A Chevy Powertrain & Suspension Motivate This Classic Ford
By Scotty Lachenauer – Photography by the Author
Inserting a hot GM-branded mill into a classic Blue Oval is nothing new, as these kind of engine swaps have been going on since the beginning of hot rodding as we know it. So, when Tim Shutters was whipping up his new-to-him 1960 Ford F100 Fleetside, the thought never crossed his mind not to use the parts and pieces he had on hand in his garage back in Fishers, Indiana.
“I’m a GM guy at heart, but I have always thought that Ford got it right when they designed this era of trucks. When the opportunity presented itself during the build, I decided to go with what I know and rebuild my Ford project truck with the Chevy performance components I have had experience with,” Shutters states.
Like all great builds, this one has an interesting story to tell. Strangely enough, it all started with Shutters’ ’51 Ford coupe project car. It was a ride he had in his possession and had wrenched on for several years. “I like to build my own cars because I can do most of the work myself. The one thing I am NOT good at is bodywork. I had gotten to the point with the Ford that the next step was body and paint. I usually tend to get rid of them at this point,” Shutters says.
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During this time, his good friend, Brian McCutcheon, was working on a pretty cool project himself: a sweet ’60 Ford F100 pickup. “[McCutcheon] is really good at aesthetics, and luckily for him his truck needed very little metalwork and massaging to get it into a fresh coat of Ford ‘Intense Blue’ paint. He did this first before he worked through the mechanicals on the truck,” Shutters states.
Then one night something unexpected happened. The two friends came to the realization that they both coveted each other’s rides. After some conversation about their current situations they decided to help each other out. “He liked my coupe and I liked his truck, so we decided to swap rides. This was great for me as it fast-forwarded me through the paint stage. It also helped [McCutcheon] out because he could concentrate on the body and paint on the ’51 Ford,” Shutters says. This was a game changer, as it now freed Shutters up to do what he really loves: a full mechanical makeover of the newly skinned Ford.”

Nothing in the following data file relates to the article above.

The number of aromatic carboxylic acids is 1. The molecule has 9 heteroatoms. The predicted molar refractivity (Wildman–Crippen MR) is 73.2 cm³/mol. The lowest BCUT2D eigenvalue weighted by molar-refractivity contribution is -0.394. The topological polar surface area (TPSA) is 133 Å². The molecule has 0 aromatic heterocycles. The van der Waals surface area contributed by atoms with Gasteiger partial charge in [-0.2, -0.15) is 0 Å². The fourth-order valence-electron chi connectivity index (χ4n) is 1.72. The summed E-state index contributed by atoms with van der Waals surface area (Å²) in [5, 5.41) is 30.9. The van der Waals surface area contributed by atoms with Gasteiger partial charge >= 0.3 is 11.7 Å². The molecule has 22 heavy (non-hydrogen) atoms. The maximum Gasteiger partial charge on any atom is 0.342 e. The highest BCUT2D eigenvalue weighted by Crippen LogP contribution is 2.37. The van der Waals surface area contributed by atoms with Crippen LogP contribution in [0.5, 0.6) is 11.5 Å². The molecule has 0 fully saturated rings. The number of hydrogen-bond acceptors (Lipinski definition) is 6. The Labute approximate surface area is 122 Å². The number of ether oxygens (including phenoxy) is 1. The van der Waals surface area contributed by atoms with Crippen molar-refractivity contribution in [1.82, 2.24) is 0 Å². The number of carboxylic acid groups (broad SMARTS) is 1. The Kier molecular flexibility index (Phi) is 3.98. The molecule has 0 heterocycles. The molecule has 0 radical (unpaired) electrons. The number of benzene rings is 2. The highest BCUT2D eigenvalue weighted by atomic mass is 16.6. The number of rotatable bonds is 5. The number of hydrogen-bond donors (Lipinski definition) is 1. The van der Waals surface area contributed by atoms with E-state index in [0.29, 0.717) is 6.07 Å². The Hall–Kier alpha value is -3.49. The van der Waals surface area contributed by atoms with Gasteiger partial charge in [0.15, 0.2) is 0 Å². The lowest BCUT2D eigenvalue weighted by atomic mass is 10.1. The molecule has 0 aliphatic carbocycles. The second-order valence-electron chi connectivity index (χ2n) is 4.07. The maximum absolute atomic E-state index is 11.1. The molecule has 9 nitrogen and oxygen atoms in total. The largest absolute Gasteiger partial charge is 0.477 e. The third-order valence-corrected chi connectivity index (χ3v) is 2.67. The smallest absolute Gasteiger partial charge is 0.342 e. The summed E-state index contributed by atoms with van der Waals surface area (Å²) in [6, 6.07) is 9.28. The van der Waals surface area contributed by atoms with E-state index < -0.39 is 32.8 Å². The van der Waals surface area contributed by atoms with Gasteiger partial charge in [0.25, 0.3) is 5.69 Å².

After getting to work on the old truck, Shutters quickly realized that working on a freshly painted project can be a harrowing experience. “I don’t recommend doing a full vehicle rebuild after it’s been painted, as it’s quite stressful. I prayed a lot while working on it and tried my best not to damage the paint in any way.” The frame was the first thing that he worked on, throwing in a 3-inch notch to help get the stance he wanted.
As far as the suspension, Shutters looked no further than Chevy’s high-performance juggernaut. “The suspension is all 1986 Corvette, front and rear, with a conversion kit made by Flat Out Engineering of Orange, California, to tie it all together,” Shutters says. One deviation was the use of Aldan coilovers on all four corners, instead of the stock transverse leaf springs from the donor car. “The Flat Out Engineering kit requires the use of coilovers. The ability to adjust preload and compression in addition to making minor ride height changes make coilovers a great addition to the suspension package,” Shutters states.
Motorvation for this truck is handled by a stout 5.3 LS engine built by ATK High Performance Engines out of La Prairie, Texas, though getting to this point took some trial and error. “I learned a few lessons along the way, and the most important was buying the engine. Initially, I purchased a junkyard LS and cleaned it up and dropped it into the truck. Upon getting it fired, I found there was an oiling system failure and had to ditch this ‘money-saving’ 5.3 engine and pony up for a rebuilt motor. I won’t buy another used engine again unless I know the history behind it,” he says.